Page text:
The approach we proposed has many advantages for government agencies fighting dengue epidemics. First, the model is simple, intuitive, and easy to use. When dengue outbreaks suddenly occur, the model timely is possible to predict outbreaks and to prevent them. If the model is simple, then a single trained individual is required to input the variables daily or weekly. If the model is complicated, then we need a people trained by a lot of profession class and it is hard to extend this model. Second, the modeling time in computing is fast. Third, adaptive model prediction can be achieved by continuously updating and accumulating information over time. That is, the default value of D is 50. When more data are accumulated, D can be increased. We can increase D to be 60 or 70 for using more data as predict. Finally, our real-time forecast model using adaptive model prediction can meet the local government’s epidemic prevention needs. However, this study has some limitations. First, the models we constructed were for predictive accuracy, but they were not suitable to explain the cause of the outbreak. The proposed model is not able to explain the specific reason for the outbreak due to a lack of adjustment for other factors, such as seasonal information or a combination of all available weather factors. In this model, we allow the effects of each factor (such as humidity) to have multiple lags in affecting future dengue case number, so interpretation of meteorological factors becomes difficult. Second, in this study, we included only meteorological variables but did not include data on mosquito populations, such as house index (HI), container index (CI), and Breteau index (BI). We have not considered the impact of imported cases and cluster infections. Finally, the accuracy of our model may be offset by disease-control interventions undertaken by local governments. Despite the above limitations, simple models that use only climatic factors perform well in the circumstances described. The results of the study can be provided to the local health departments for reference. Future research can consider including a combination of all available weather factors in the model (e.g., seasonal information) based on longer meteorological data records, creating some interaction terms between key predictor terms such as rainfall, temperature, and humidity.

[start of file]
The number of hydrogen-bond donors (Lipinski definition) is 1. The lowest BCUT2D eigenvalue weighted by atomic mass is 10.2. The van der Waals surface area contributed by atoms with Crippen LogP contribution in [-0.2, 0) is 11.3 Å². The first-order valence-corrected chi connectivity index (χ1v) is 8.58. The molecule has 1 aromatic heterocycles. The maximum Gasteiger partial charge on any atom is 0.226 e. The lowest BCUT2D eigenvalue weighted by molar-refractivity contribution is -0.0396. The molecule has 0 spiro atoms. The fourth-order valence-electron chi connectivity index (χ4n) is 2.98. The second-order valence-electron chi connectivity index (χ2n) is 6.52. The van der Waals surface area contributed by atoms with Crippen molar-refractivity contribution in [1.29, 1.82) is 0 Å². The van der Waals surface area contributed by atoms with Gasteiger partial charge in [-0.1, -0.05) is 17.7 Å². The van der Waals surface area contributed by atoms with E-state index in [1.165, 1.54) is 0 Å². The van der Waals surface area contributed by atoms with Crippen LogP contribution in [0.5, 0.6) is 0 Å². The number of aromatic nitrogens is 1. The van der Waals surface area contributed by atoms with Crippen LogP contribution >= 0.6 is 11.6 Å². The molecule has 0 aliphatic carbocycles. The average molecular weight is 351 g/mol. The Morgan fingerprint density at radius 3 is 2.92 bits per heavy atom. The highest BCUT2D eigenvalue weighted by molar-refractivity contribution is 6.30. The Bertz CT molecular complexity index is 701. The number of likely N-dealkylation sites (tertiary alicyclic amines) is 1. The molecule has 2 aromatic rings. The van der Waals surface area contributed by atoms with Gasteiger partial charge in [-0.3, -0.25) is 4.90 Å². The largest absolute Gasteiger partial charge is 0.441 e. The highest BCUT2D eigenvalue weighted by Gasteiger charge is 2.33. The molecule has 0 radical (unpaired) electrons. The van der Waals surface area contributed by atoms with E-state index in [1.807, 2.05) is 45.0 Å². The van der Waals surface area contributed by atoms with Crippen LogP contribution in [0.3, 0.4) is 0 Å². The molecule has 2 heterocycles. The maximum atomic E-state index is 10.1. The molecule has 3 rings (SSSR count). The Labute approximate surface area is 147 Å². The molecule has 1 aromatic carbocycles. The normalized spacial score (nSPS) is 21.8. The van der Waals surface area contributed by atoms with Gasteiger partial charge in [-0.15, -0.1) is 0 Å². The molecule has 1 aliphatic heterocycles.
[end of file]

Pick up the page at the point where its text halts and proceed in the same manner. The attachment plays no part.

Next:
In this study, we applied a newly developed autoregressive model (AR model) with additional lagged weather predictors to establish 5-day-ahead and 15-day-ahead predictive models to predict the occurrence of dengue cases. Although the prediction accuracy decreases as the prediction period increases (e.g., from 5 days ahead to 15 days ahead), this inaccuracy is still tolerable. The correlation between the predicted values estimated by 5-day model and the actual values is 0.9 which is high. The correlation estimated by 15-day model is 0.7 which is still tolerable. We hope that the proposed real-time forecast model can serve as a reference for government agencies fighting dengue epidemics.

Supporting information

S1 Fig. Comparison of actual dengue case records and predicted case number in Kaohsiung City based on M1 model and M2 models.

Only the 2014 data were used to construct the model.

https://doi.org/10.1371/journal.pntd.0008434.s001

(DOCX)

S2 Fig. Comparison of actual dengue case records and predicted case number in Kaohsiung City based on M1 and M2 models.

Only the 2015 data were used to construct the model.

https://doi.org/10.1371/journal.pntd.0008434.s002

(DOCX)

Acknowledgments

The authors thank the National Mosquito-Borne Diseases Control Research Center, National Health Research Institutes, Taiwan; the Department of Health, Kaohsiung City Government, Kaohsiung City, Taiwan; and the Environmental Protection Bureau Kaohsiung City Government, Kaohsiung City, Taiwan, for their valuable contributions.